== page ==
Tina Johnson

Tina Johnson

“As I look back over the last few months, I realize I’ve traveled a long way, medically speaking,” says Tina Johnson, a 54-year-old resident of Queens. “The journey began back in February 2006 while I was riding in a car near my home. Suddenly, I felt this huge jolt as we were rear-ended by a tow truck. The next thing I knew I was on a stretcher being carried into the emergency room at
Forest Hills Hospital.” Fortunately, Tina had been wearing her seat belt, so other than some bruises and muscle soreness, the doctors initially did not find anything to worry about and released her.

But Tina began to have headaches soon after, which she related to the accident. She went back for further examinations, only this time she also mentioned blurred peripheral vision in her left eye that predated the crash. She attributed her eye problems to normal aging, but thought perhaps it was time to do something about it. Given a diagnostic magnetic resonance imaging (MRI), Tina learned that she had a sizable pituitary tumor about the size of a golf ball. The tumor was actually pressing on her right optic nerve, causing both her headaches and blurred vision. Tina was referred to Mark Eisenberg, MD, at North Shore University Hospital for a formal evaluation and treatment.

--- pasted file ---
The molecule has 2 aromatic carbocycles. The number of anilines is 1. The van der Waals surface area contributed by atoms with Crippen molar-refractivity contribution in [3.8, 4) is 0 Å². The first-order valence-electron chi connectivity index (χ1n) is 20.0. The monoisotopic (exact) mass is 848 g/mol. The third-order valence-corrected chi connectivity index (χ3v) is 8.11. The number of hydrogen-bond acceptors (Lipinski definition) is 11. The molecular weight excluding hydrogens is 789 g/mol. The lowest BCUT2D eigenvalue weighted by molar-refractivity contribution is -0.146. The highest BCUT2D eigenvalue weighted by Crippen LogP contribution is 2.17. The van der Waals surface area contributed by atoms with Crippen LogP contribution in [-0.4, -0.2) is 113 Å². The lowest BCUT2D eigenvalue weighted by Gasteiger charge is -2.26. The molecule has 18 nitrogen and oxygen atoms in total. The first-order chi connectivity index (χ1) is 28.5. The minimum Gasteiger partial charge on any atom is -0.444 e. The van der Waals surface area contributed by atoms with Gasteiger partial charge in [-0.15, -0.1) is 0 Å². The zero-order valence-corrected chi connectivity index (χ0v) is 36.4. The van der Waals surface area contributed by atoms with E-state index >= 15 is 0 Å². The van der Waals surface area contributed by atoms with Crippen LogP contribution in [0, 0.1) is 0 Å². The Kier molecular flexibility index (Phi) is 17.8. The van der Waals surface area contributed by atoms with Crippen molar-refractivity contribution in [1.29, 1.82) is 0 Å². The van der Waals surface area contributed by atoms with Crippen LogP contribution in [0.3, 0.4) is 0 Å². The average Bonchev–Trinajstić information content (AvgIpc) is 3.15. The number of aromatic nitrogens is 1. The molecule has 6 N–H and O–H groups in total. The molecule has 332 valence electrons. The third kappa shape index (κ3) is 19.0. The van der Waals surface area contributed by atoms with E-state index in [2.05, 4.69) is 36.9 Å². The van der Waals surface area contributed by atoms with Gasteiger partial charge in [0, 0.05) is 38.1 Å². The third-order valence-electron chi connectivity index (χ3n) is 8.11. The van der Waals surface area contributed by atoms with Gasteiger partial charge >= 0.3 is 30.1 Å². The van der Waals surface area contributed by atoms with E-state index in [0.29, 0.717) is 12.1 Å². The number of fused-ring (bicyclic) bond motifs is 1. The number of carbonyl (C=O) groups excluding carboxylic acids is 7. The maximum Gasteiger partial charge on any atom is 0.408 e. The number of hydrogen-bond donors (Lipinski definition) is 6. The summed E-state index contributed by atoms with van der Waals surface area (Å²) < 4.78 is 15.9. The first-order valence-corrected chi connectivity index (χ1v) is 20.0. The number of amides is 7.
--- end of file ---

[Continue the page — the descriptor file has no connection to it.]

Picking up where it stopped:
As a result of extensive diagnostic testing and her symptoms, Dr. Eisenberg determined surgery was her only option. On October 3, 2006, Tina underwent minimally invasive endoscopic skull base surgery with Dr. Eisenberg and B. Todd Schaeffer, MD, the hospital’s associate chairman of otolaryngology. Three days later she went home. “Almost immediately the vision in my left eye cleared up,” said Tina with amazement. “So did then headaches. And I don’t recall having any pain at all. In fact, other than a band-aid on one side of my nose where I was having a little drainage at first, I couldn’t see or feel any signs that I’d even been in surgery at all. You can call me a very satisfied patient.” Tina also has high regard for her doctors. “Dr. Eisenberg and Dr. Schaeffer were very informative, reassuring and generous with the amount of time they took to explain every step of my treatment and follow-up. Everything happened the way they said it would. Because my pituitary is still not functioning at normal levels, Dr. Eisenberg has me taking oral hydrocortisone, but he expects that to end soon. So yes, it has been quite a year, but all things considered, a pretty good one.”